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... Laddering Theory has to deal with one-to-one in-depth interviews to obtain users' evaluations of products or services, in order to identify the most important attributes [78,79]. Bipolar Laddering (BLA) is a tool designed to extract value from user experience by means of Socratic survey, once the user has completed the experience related with a product or a service [80]. BLA can be described as a process that requires different steps [80,81], as follows: Firstly, using a Socrates' Tabula Rasa (i.e., without previous conditionings), users spontaneously identify the strong and weak points of the experience according to their perceptions and they justify their selection; secondly, users assess each one of the identified elements (out of 10; being 0 no satisfaction, extending to 10, the maximum level of satisfaction); finally, users are asked to give their suggestions about how to improve each one of all the items that they have mentioned. ...
... Bipolar Laddering (BLA) is a tool designed to extract value from user experience by means of Socratic survey, once the user has completed the experience related with a product or a service [80]. BLA can be described as a process that requires different steps [80,81], as follows: Firstly, using a Socrates' Tabula Rasa (i.e., without previous conditionings), users spontaneously identify the strong and weak points of the experience according to their perceptions and they justify their selection; secondly, users assess each one of the identified elements (out of 10; being 0 no satisfaction, extending to 10, the maximum level of satisfaction); finally, users are asked to give their suggestions about how to improve each one of all the items that they have mentioned. ...
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... To assess students' experience, the Bipolar Laddering technique was employed. This instrument is based on a Socratic interview/survey, where the respondents provide their own ideas [74]. Several steps must be taken to perform the BLA [74,75]: (1) users explain all the strong and weak points once the user has completed the experience; (2) users assess (from 0, minimum; to 10, maximum) each one of the identified strong and weak points; ...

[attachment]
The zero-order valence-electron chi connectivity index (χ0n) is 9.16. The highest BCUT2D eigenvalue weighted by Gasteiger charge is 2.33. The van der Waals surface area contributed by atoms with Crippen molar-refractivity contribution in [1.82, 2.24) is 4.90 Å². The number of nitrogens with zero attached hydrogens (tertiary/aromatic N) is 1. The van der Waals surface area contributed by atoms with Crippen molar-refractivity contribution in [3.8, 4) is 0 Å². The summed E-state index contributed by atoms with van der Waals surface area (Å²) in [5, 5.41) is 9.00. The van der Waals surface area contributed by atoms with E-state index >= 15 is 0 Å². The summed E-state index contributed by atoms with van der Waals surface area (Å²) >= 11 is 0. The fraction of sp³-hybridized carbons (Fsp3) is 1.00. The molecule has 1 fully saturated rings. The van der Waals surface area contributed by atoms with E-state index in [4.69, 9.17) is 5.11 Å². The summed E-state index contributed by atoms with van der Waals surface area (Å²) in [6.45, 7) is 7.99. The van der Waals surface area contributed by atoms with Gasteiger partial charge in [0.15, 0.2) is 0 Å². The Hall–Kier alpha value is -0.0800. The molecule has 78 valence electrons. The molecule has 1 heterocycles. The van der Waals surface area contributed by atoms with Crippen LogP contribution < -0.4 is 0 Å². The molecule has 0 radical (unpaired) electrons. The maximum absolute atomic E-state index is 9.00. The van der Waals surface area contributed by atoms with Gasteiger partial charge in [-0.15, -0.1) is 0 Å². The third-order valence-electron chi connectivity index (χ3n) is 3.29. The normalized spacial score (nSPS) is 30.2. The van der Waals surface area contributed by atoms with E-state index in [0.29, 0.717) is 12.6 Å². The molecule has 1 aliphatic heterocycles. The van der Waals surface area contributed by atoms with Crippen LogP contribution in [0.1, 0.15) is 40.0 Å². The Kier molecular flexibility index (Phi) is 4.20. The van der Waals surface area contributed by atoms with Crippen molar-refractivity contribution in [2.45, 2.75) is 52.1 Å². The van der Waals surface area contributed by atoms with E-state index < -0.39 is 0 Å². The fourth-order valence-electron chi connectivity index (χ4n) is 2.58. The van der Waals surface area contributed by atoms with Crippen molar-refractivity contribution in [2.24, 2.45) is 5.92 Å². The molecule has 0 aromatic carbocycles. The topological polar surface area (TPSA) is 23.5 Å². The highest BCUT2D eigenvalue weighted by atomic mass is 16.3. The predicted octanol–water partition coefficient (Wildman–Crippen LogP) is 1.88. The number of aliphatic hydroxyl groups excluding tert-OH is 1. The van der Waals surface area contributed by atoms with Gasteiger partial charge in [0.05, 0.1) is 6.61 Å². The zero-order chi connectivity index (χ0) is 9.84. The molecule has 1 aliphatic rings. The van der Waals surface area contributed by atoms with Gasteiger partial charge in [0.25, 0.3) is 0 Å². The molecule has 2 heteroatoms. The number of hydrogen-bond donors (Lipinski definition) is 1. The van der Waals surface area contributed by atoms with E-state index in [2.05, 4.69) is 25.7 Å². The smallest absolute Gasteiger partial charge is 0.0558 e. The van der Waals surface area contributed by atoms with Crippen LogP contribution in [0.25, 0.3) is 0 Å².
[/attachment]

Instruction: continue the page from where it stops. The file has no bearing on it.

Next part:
... This instrument is based on a Socratic interview/survey, where the respondents provide their own ideas [74]. Several steps must be taken to perform the BLA [74,75]: (1) users explain all the strong and weak points once the user has completed the experience; (2) users assess (from 0, minimum; to 10, maximum) each one of the identified strong and weak points; ...
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... The study consisted in two main analyses: (i) a quantitative analysis through the application of a 185 user testing session with two tasks to be completed with both tools (Project Ukko and redesign), 186 and (ii) a qualitative analysis of the positive versus the negative aspects for both tools through 187 the application of a bipolar laddering pocket methodology (Pifarré and Tomico 2007). We also 188 implemented a brief two-question quiz (Schreep, 2017) to determine which visualization needed 189 more mental effort, and which was the tool preferred by participants for decision-making 190 processes. ...